There is actually now a move in some subjects back towards qualitative research and away from quantitative. This is because the quantitative approach is very limited in what it tells us. For example it might tell us that nine cats out of ten prefer Whiskers but it doesn't tell us how or why. Even if you were to give the surveyed cats a multiple choice test and asked them to circle the reasons they liked Whiskers, you would still be manipulating the research because you were only putting a set of pre-determined (by you) set of answers before them. Some cats might circle the answer that was the nearest to what they thought but not exactly what they thought, others might circle a reason why they liked it but mean it in a different way and some cats might have answers that were not included in the choices you gave them. Also if you wanted to find out cats beliefs and feelings about Whiskers and why they held those beliefs, there's nothing else you could do but ask them!
The time before that, I was practically promised one, but at the last moment someone with an extra degree applied and the gave the place to that person instead. I was considered for another PhD at the same time, but the supervisor decided that I wasn't good enough at research (my good graded masters from a top five uni wasn't good enough) and also I had the feeling that the supervisor didn't like me as I wasn't her 'mini-me.'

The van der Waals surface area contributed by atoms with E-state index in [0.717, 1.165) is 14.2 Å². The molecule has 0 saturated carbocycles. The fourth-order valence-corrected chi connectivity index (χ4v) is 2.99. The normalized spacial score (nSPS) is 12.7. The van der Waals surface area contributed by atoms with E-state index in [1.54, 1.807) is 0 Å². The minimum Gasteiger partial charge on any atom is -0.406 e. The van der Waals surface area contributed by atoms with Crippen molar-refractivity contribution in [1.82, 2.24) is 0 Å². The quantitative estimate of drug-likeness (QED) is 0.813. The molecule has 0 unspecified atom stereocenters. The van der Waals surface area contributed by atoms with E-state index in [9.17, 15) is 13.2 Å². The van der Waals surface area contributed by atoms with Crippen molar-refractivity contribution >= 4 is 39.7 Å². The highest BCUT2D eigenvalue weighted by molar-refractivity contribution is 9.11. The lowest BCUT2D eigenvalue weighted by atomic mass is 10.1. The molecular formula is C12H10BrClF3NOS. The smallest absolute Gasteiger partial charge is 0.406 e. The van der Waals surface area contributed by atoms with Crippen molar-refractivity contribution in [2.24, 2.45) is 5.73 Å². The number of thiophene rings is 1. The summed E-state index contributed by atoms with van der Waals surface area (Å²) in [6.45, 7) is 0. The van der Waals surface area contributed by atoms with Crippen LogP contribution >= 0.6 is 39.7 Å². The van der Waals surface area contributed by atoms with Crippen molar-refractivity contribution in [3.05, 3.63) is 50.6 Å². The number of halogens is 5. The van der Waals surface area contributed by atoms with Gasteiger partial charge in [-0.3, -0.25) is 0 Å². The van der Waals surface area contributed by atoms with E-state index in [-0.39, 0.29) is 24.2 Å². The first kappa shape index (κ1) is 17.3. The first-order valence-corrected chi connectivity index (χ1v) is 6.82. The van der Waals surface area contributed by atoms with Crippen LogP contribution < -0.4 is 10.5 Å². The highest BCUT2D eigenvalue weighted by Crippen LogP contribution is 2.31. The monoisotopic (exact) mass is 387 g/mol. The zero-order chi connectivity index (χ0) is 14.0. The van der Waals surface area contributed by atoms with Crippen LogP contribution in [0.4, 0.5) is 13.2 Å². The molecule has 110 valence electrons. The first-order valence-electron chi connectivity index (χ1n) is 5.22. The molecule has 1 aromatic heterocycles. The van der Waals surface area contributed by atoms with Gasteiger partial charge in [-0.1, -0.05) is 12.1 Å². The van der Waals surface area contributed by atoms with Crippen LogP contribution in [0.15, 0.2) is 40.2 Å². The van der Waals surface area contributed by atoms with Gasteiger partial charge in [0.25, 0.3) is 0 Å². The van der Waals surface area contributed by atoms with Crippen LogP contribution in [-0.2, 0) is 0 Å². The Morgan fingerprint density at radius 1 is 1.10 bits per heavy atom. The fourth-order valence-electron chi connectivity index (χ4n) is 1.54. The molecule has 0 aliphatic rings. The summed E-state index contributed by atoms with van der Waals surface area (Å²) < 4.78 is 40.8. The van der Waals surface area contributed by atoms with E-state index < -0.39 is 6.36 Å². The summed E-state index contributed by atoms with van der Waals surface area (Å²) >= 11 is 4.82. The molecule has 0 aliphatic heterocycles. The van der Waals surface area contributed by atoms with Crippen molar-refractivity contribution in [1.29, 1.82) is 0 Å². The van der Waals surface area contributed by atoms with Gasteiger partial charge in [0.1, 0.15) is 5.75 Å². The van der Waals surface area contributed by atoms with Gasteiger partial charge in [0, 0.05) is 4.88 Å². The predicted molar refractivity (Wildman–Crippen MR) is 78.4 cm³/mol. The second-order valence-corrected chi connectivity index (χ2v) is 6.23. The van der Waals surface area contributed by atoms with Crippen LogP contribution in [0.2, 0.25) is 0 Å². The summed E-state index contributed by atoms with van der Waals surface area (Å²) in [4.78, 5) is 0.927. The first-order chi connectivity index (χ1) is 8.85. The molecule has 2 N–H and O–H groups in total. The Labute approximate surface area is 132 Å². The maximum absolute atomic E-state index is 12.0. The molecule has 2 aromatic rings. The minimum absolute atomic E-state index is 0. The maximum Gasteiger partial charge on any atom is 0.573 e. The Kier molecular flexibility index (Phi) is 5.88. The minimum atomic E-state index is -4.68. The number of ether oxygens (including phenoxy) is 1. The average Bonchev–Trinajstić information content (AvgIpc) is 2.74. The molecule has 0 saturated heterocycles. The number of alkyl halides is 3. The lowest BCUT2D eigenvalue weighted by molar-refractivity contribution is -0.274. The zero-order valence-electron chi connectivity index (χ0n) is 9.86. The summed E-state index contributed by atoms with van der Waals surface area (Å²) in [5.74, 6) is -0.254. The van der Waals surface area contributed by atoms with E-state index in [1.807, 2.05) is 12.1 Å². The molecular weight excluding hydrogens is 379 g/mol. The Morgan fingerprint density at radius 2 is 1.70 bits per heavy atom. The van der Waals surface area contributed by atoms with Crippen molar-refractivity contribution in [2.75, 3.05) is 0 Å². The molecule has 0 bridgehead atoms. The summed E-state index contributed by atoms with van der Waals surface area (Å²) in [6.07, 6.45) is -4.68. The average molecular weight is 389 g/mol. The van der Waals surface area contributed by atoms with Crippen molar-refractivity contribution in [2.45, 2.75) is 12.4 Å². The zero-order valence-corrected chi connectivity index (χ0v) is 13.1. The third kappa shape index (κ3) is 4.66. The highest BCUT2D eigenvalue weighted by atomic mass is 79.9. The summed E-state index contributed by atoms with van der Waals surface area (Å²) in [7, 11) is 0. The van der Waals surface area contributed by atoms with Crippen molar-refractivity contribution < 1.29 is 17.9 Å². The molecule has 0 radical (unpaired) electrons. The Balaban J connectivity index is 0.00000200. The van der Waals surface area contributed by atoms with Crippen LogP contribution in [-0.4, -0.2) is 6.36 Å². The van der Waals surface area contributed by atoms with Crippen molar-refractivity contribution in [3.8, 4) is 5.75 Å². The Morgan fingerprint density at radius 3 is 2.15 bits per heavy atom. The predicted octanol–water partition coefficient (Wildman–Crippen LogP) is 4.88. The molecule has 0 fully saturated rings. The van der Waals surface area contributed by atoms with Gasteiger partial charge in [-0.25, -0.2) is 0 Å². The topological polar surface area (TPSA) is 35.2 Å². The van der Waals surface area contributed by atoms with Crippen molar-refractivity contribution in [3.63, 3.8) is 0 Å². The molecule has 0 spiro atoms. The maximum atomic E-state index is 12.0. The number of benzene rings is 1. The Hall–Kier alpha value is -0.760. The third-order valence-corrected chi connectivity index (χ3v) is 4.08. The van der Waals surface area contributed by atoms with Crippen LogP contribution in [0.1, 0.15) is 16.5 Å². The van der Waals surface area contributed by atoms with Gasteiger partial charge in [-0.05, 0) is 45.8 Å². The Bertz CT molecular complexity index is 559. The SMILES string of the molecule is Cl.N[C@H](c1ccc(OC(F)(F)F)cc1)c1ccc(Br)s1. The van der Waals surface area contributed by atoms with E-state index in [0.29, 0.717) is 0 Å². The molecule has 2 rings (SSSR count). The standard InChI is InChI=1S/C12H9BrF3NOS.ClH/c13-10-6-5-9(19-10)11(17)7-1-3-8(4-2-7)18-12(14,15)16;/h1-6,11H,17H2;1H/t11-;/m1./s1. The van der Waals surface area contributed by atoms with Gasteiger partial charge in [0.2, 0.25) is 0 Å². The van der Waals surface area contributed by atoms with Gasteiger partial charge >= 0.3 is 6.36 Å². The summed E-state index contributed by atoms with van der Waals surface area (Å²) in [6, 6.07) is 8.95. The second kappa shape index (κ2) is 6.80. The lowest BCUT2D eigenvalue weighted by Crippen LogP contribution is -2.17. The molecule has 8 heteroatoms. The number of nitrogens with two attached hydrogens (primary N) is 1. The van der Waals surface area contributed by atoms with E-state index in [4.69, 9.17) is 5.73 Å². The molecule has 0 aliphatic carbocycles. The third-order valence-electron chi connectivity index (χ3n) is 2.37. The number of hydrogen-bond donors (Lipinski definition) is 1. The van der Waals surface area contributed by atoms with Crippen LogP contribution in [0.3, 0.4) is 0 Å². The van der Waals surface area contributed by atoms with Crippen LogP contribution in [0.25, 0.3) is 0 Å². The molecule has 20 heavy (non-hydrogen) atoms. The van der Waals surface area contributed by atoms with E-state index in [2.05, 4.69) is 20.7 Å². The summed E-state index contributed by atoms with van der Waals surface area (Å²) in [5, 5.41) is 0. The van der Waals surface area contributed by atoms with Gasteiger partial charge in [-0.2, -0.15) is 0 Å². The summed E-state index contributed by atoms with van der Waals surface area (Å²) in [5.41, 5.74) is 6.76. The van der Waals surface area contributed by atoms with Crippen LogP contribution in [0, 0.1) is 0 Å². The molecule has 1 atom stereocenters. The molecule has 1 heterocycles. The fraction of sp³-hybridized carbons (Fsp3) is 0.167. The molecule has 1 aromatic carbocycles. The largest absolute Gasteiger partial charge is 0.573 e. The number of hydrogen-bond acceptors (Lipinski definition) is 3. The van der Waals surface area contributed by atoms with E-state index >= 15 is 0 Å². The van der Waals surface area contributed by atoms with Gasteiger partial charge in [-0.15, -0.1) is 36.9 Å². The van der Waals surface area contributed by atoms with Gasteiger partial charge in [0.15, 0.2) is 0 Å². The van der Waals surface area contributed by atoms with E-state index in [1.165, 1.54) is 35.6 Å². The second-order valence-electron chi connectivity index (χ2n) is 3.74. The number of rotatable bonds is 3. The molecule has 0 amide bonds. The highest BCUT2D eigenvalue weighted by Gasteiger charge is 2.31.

The time before that I couldn't have one because I hadn't finished my masters and they wanted to know my full set of grades.
The time before that I was trying to do interdisciplinary research (in a science department) and the department I approached is prejudiced against the discipline I come from (in social sciences) and will only work with one other non science department in the university. Plus the supervisor I approached who has matching research interests, didn't want to take me as I didn't do my undergrad in his 'science' discipline, and talked the head of the research group into not taking me. (Plus I think it was also the case that he hadn't supervised the last two students in that topic all that successfully).
The time before that I came second and one candidate beat me at the interview stage.
Well the last one I was rejected for - didn't have enough research training and not enough of a science background. (Even though I have had research training at masters level from a top five uni plus the PhD was in the social sciences).
Before that - lots of applicants, huge competition.
Before that - no supervisor to supervise, I submitted my application. The person I thought could supervise is still employed at university but by some freak incident and with little notice they will no longer be teaching and have disappeared off to work for industry instead.